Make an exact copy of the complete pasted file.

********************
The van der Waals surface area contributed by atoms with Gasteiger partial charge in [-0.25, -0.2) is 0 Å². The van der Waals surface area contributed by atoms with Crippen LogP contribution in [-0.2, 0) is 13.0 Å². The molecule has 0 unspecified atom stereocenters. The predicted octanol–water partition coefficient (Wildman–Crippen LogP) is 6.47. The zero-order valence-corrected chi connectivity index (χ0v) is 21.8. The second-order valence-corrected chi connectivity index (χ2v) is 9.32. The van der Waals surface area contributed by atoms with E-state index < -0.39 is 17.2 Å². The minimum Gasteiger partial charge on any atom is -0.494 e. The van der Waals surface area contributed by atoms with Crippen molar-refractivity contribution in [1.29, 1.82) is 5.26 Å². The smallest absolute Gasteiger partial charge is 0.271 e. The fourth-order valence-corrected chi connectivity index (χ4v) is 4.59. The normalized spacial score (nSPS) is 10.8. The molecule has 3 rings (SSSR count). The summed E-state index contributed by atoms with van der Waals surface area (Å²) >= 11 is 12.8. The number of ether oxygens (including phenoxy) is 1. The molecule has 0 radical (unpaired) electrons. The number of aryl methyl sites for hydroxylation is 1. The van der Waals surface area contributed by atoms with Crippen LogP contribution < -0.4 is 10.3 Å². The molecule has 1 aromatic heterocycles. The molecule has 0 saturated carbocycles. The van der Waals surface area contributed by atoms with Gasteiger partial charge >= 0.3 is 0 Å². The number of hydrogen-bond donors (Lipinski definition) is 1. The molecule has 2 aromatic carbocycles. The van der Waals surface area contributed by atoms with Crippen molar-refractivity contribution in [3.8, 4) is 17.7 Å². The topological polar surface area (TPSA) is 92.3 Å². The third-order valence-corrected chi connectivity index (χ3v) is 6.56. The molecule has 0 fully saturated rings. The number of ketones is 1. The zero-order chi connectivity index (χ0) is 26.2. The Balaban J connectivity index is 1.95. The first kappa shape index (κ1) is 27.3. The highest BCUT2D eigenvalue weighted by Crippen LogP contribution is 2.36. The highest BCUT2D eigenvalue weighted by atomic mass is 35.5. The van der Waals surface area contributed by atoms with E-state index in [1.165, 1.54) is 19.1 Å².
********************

The van der Waals surface area contributed by atoms with Gasteiger partial charge in [-0.25, -0.2) is 0 Å². The van der Waals surface area contributed by atoms with Crippen LogP contribution in [-0.2, 0) is 13.0 Å². The molecule has 0 unspecified atom stereocenters. The predicted octanol–water partition coefficient (Wildman–Crippen LogP) is 6.47. The zero-order valence-corrected chi connectivity index (χ0v) is 21.8. The second-order valence-corrected chi connectivity index (χ2v) is 9.32. The van der Waals surface area contributed by atoms with E-state index < -0.39 is 17.2 Å². The minimum Gasteiger partial charge on any atom is -0.494 e. The van der Waals surface area contributed by atoms with Crippen molar-refractivity contribution in [1.29, 1.82) is 5.26 Å². The smallest absolute Gasteiger partial charge is 0.271 e. The fourth-order valence-corrected chi connectivity index (χ4v) is 4.59. The normalized spacial score (nSPS) is 10.8. The molecule has 3 rings (SSSR count). The summed E-state index contributed by atoms with van der Waals surface area (Å²) >= 11 is 12.8. The number of ether oxygens (including phenoxy) is 1. The molecule has 0 radical (unpaired) electrons. The number of aryl methyl sites for hydroxylation is 1. The van der Waals surface area contributed by atoms with Crippen LogP contribution < -0.4 is 10.3 Å². The molecule has 1 aromatic heterocycles. The molecule has 0 saturated carbocycles. The van der Waals surface area contributed by atoms with Gasteiger partial charge >= 0.3 is 0 Å². The number of hydrogen-bond donors (Lipinski definition) is 1. The molecule has 2 aromatic carbocycles. The van der Waals surface area contributed by atoms with Crippen molar-refractivity contribution in [3.8, 4) is 17.7 Å². The topological polar surface area (TPSA) is 92.3 Å². The third-order valence-corrected chi connectivity index (χ3v) is 6.56. The molecule has 0 fully saturated rings. The number of ketones is 1. The zero-order chi connectivity index (χ0) is 26.2. The Balaban J connectivity index is 1.95. The first kappa shape index (κ1) is 27.3. The highest BCUT2D eigenvalue weighted by Crippen LogP contribution is 2.36. The highest BCUT2D eigenvalue weighted by atomic mass is 35.5. The van der Waals surface area contributed by atoms with E-state index in [1.165, 1.54) is 19.1 Å².